Cho Kuk’s popularity is rising, but questions remain over continuity

Cho Kuk, the leader of the Rebuilding Korea Party, holds up a  fist while meeting with supporters in Daegu, Thursday. Yonhap

Cho Kuk, the leader of the Rebuilding Korea Party, holds up a fist while meeting with supporters in Daegu, Thursday. Yonhap

By Kwak Yeon-soo

The Rebuilding Korea Party, a new liberal party launched by former Justice Minister Cho Kuk, has emerged as a powerful third-party challenger threatening a match-up between the two major parties in the April 10 general elections, but political analysts remained divided over whether the Cho-fueled political frenzy would last until the end of the elections.

A recent poll conducted by Hankook Research at the request of the Hankook Ilbo, the sister paper of The Korea Times, from March 23 to 26 found that 21 percent of 500 eligible voters in Seoul’s Yeongdeungpo-A constituency were willing to vote for the Rebuilding Korea Party in Korea’s proportional representation voting system.

This marked the largest share, followed by the People Future Party, the ruling People Power Party’s satellite party, at 20 percent and the Democratic United Party, the main opposition Democratic Party of Korea’s satellite party, at 13 percent.

The poll also found that the approval rating rating for Cho’s party stood at 21 percent in Busan’s Buk-A and Gyeonggi Province’s Hanam-A constituencies, marking the second-largest share following the People Future Party’s 26 percent and 23 percent, respectively. Each poll surveyed 500 eligible voters selected randomly. The Busan poll was conducted from March 24 to 26, while the Hanam poll took place from March 23 to 26.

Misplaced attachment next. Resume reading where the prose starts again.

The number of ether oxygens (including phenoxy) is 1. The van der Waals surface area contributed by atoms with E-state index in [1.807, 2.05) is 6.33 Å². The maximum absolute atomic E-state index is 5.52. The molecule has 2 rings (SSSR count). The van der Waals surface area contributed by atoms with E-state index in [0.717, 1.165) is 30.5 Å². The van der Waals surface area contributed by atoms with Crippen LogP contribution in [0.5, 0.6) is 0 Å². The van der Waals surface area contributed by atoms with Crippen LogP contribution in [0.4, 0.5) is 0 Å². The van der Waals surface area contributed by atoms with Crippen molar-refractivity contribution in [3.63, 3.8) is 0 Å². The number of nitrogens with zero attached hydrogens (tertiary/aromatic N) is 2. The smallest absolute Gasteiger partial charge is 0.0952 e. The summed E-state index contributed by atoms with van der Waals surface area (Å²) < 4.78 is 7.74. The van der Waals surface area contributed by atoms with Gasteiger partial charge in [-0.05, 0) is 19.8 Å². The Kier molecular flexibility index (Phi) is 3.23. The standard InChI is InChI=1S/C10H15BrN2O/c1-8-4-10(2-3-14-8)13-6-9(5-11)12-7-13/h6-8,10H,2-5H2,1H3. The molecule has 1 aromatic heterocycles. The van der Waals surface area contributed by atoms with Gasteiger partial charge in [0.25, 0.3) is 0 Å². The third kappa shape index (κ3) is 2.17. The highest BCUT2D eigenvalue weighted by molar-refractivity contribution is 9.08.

Shin Yul, professor of political science at Myongji University, said the biggest supporters of the Rebuilding Korea Party are DPK members disenfranchised by party leader Lee Jae-myung.

“A majority of supporters of the Rebuilding Korea Party are those disappointed at DPK leader Lee. Several polls indicate that Cho’s party has high approval ratings, but we have to wait and see whether they will translate to real votes,” he said.

“I doubt it could successfully appeal to moderate voters to keep the frenzy going until the end of the April elections.”

Graphics by Cho Sang-won

Eom Gyeong-yeong, director of the political think tank the Zeitgeist Institute, said Cho’s party might weaken both major parties because Cho is enjoying strong loyalty among his core supporters.

“The popularity is centered on anti-Lee Jae-myung, [voters in the Joella region] and especially those in their 40s and 50s,” he said. “Now their important issue is whether they can attract younger voters in their 20s and 30s to their side.”

Experts predicted that Cho’s party is likely to win around 10 seats in the 22nd National Assembly. The Rebuilding Korea Party is aiming for at least 10 seats out of 46 up for grabs for the proportional representation race.

“I think Cho’s party will take about seven to eight seats,” Shin said.

Eom said, “A substantial number of DPK supporters may opt for a DPK candidate in their respective electoral districts while choosing Cho’s party in the proportional representation voting. So they can secure around 10 seats.”

He added, “If the hype surrounding the Rebuilding Korea Party continues until the end of the elections, it would be a burden on the ruling PPP.”

The poll has a margin of error of plus or minus 4.4 percentage points, with a credibility rate of 95 percent. Further details are available on the National Election Survey Deliberation Commission’s website.

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